An astounding seven out of 10 children aren't getting enough z's. Here, five top children's sleep-stealers, plus smart strategies that ensure sound slumber for them - and for you.Read More »from 5 Things Ruining Your Childâ€™s Sleep Habits
Nearly 70 percent of kids under age 10 experience some type of sleep problem, according to the National Sleep Foundation. And although sleep needs naturally decrease by about 15 minutes on average every year (1-year-olds require almost 14 hours daily, while a 17-year-old needs at least 8.25 hours), a startling 80 percent of kids ages 11 to 17 get less than the recommended amount!
Unfortunately, lost sleep can do more than just leave kids groggy and grumpy. Studies show that children who are sleep-deprived are more likely to be depressed, to catch colds and flu, and to suffer accidents on the playground. Just one hour less of sleep a night causes measurable memory and concentration problems. Behavioral problems, such as whining and short tempers, also shoot up. In fact, the frenzied energy and lack of focus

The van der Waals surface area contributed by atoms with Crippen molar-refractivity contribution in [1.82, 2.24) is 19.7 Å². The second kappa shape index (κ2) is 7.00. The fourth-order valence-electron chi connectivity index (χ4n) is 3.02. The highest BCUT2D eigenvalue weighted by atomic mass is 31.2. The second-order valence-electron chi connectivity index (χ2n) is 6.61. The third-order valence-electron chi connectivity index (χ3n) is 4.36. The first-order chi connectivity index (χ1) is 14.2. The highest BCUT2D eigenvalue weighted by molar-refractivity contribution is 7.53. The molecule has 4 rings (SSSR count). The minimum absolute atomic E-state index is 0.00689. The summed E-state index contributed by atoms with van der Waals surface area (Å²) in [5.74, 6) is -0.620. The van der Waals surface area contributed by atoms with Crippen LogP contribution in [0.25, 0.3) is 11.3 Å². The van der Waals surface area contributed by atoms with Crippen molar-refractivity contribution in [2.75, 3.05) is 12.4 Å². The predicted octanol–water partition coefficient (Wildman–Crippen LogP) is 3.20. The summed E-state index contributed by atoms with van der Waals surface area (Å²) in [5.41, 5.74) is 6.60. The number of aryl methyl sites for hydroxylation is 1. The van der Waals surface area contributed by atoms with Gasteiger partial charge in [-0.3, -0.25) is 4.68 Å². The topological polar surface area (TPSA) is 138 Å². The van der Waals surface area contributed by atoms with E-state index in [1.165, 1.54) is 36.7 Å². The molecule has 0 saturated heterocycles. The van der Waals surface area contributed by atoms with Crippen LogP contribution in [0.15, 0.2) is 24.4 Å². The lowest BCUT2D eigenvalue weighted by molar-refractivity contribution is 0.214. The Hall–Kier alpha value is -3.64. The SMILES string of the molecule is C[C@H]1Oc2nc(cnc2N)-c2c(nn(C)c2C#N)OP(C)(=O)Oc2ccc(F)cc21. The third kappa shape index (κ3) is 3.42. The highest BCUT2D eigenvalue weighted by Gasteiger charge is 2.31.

Photo Credit: Stefan Witas/iStockIt's no surprise that only 1 in 50 kids eats a healthy diet (one that meets federal recommendations). But there are ways to turn your child into a healthy eater without turning you into the nutrition police. Here are 7 tricks nutritionists (and moms) swear by.Read More »from How to Raise a Healthy Eater
1. Get your kids into the kitchen.
Giving kids a say in what they're eating - from letting them pick out items at the grocery store to enlisting their aid in the kitchen - entices them to venture beyond hot dogs and macaroni and cheese. "Children feel important when they're asked to pitch in, and because they take pride in the finished product, they're more likely to have an open mind about eating it," says Christine Mastrangelo, R.D., a registered dietitian in Wakefield, MA.